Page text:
I have no difficulty with the concept that one can sit in the Irish Senate and the Northern Ireland Assembly. If one can do that, one should also be allowed to sit in the Dail and the Northern Ireland Assembly. The inability to do so is an obvious anomaly, which should be put right. That is a different proposition from having a seat in a sovereign Parliament with one set of allegiances, one set of priorities and one constitution and having a seat in another that has demonstrably different ones. That is the point.

The Minister said that all the United Kingdom Parliaments and Assemblies were to be treated the same. With respect, they are not the same. There is one sovereign Parliament in the United Kingdom, and it is not in Edinburgh, Cardiff or Belfast--it is here. That is a fundamental difference and a fundamental change that the Government are seeking to make in the Bill. In a Second Reading debate one has to ask oneself, "Why this Bill now?" Have there been demands for it from the House? None that I have heard. Have there been demands from Dublin? Not that I have heard. Have there been demands from our Unionist friends? Not that we have heard. The demands have come from one source, and one source only: Sinn Fein. It has asked that that change be made and been granted the concession. It was not in the Good Friday agreement and not offered, but asked for.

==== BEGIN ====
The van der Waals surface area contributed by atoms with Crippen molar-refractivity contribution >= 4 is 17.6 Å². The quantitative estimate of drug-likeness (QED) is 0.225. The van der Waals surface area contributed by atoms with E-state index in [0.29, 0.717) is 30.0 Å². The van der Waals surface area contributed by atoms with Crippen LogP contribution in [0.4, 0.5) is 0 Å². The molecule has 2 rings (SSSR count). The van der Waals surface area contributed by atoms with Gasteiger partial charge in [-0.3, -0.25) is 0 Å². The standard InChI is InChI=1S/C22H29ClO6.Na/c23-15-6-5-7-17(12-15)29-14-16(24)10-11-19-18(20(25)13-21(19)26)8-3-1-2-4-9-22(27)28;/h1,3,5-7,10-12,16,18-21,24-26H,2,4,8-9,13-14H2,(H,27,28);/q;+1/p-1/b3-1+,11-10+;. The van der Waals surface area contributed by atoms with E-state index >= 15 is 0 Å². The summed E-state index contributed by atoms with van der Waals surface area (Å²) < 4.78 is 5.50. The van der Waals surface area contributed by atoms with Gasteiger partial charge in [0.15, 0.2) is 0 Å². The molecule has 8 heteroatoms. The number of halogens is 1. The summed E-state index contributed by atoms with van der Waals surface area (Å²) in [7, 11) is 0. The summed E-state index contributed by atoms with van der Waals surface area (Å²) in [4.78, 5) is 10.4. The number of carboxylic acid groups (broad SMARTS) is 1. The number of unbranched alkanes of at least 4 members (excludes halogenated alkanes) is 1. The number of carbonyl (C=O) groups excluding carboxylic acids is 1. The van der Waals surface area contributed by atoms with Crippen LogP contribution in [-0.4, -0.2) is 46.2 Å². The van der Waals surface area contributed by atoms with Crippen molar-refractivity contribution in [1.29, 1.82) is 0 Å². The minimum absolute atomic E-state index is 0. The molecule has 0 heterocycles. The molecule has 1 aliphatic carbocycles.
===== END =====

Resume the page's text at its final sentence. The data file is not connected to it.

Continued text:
Why has Sinn Fein done this? It has had all the concessions that were in the Good Friday agreement. We have already acted not only to the letter of that agreement, but in the spirit of it. We have given way again and again and again, but still Sinn Fein asks for more because it has a card that it steadfastly refuses to play--the decommissioning card. I would not want the Bill to be linked to decommissioning because that would not make any sense. It is either right or not right to make the change. My view is that it is not right and that it should not be a condition, but that is another matter and no doubt I shall find myself in a minority. The concession should not have been offered until Sinn Fein had shown itself ready to sit in either Parliament, never mind both. That is what has gone wrong.